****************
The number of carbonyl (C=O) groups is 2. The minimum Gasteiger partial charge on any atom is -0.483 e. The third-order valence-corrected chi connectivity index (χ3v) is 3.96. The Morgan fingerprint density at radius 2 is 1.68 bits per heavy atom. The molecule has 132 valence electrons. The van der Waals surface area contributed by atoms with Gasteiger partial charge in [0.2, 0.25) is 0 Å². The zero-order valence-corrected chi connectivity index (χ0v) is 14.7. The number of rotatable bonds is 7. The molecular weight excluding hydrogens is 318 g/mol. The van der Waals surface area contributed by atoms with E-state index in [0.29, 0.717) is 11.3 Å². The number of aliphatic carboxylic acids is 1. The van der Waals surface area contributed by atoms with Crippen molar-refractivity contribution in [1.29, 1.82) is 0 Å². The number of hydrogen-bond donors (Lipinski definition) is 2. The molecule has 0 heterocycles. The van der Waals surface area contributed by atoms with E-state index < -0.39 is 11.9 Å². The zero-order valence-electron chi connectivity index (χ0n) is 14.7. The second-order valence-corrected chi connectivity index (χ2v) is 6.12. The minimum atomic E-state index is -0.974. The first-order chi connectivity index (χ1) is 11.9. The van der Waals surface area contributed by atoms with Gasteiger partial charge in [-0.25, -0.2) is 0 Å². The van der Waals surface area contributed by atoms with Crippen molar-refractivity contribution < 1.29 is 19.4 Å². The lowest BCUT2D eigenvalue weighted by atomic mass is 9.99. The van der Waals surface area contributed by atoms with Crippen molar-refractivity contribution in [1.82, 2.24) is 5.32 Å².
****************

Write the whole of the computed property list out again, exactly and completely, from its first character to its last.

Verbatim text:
The number of carbonyl (C=O) groups is 2. The minimum Gasteiger partial charge on any atom is -0.483 e. The third-order valence-corrected chi connectivity index (χ3v) is 3.96. The Morgan fingerprint density at radius 2 is 1.68 bits per heavy atom. The molecule has 132 valence electrons. The van der Waals surface area contributed by atoms with Gasteiger partial charge in [0.2, 0.25) is 0 Å². The zero-order valence-corrected chi connectivity index (χ0v) is 14.7. The number of rotatable bonds is 7. The molecular weight excluding hydrogens is 318 g/mol. The van der Waals surface area contributed by atoms with E-state index in [0.29, 0.717) is 11.3 Å². The number of aliphatic carboxylic acids is 1. The van der Waals surface area contributed by atoms with Crippen molar-refractivity contribution in [1.29, 1.82) is 0 Å². The number of hydrogen-bond donors (Lipinski definition) is 2. The molecule has 0 heterocycles. The van der Waals surface area contributed by atoms with E-state index < -0.39 is 11.9 Å². The zero-order valence-electron chi connectivity index (χ0n) is 14.7. The second-order valence-corrected chi connectivity index (χ2v) is 6.12. The minimum atomic E-state index is -0.974. The first-order chi connectivity index (χ1) is 11.9. The van der Waals surface area contributed by atoms with Gasteiger partial charge in [-0.25, -0.2) is 0 Å². The van der Waals surface area contributed by atoms with Crippen molar-refractivity contribution < 1.29 is 19.4 Å². The lowest BCUT2D eigenvalue weighted by atomic mass is 9.99. The van der Waals surface area contributed by atoms with Crippen molar-refractivity contribution in [1.82, 2.24) is 5.32 Å².